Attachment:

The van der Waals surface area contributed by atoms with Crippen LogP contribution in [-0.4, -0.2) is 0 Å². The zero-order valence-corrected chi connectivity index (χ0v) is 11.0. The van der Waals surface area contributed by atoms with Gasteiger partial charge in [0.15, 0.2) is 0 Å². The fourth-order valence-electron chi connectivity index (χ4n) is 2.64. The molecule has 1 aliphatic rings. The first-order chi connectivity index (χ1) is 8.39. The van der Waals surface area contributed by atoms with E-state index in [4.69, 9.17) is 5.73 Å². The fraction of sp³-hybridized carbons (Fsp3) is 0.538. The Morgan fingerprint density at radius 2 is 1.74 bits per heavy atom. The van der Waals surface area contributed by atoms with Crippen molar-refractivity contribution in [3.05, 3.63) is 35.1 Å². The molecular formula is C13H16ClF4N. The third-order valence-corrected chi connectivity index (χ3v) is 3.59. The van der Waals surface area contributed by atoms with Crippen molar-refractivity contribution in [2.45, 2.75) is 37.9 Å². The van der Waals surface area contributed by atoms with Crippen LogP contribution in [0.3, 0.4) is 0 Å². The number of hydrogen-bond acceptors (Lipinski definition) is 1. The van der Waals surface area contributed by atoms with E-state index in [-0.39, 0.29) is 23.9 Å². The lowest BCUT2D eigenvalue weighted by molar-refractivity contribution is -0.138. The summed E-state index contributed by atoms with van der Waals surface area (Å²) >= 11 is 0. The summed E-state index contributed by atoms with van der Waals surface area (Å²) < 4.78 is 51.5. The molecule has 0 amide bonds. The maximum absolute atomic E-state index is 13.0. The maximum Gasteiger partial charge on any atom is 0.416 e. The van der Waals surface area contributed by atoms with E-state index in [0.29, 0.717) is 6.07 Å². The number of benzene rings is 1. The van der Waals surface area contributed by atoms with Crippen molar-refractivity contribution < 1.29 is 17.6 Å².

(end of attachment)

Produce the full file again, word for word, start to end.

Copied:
The van der Waals surface area contributed by atoms with Crippen LogP contribution in [-0.4, -0.2) is 0 Å². The zero-order valence-corrected chi connectivity index (χ0v) is 11.0. The van der Waals surface area contributed by atoms with Gasteiger partial charge in [0.15, 0.2) is 0 Å². The fourth-order valence-electron chi connectivity index (χ4n) is 2.64. The molecule has 1 aliphatic rings. The first-order chi connectivity index (χ1) is 8.39. The van der Waals surface area contributed by atoms with E-state index in [4.69, 9.17) is 5.73 Å². The fraction of sp³-hybridized carbons (Fsp3) is 0.538. The Morgan fingerprint density at radius 2 is 1.74 bits per heavy atom. The van der Waals surface area contributed by atoms with Crippen molar-refractivity contribution in [3.05, 3.63) is 35.1 Å². The molecular formula is C13H16ClF4N. The third-order valence-corrected chi connectivity index (χ3v) is 3.59. The van der Waals surface area contributed by atoms with Crippen molar-refractivity contribution in [2.45, 2.75) is 37.9 Å². The van der Waals surface area contributed by atoms with Crippen LogP contribution in [0.3, 0.4) is 0 Å². The number of hydrogen-bond acceptors (Lipinski definition) is 1. The van der Waals surface area contributed by atoms with E-state index in [-0.39, 0.29) is 23.9 Å². The lowest BCUT2D eigenvalue weighted by molar-refractivity contribution is -0.138. The summed E-state index contributed by atoms with van der Waals surface area (Å²) >= 11 is 0. The summed E-state index contributed by atoms with van der Waals surface area (Å²) < 4.78 is 51.5. The molecule has 0 amide bonds. The maximum absolute atomic E-state index is 13.0. The maximum Gasteiger partial charge on any atom is 0.416 e. The van der Waals surface area contributed by atoms with E-state index in [0.29, 0.717) is 6.07 Å². The number of benzene rings is 1. The van der Waals surface area contributed by atoms with Crippen molar-refractivity contribution < 1.29 is 17.6 Å².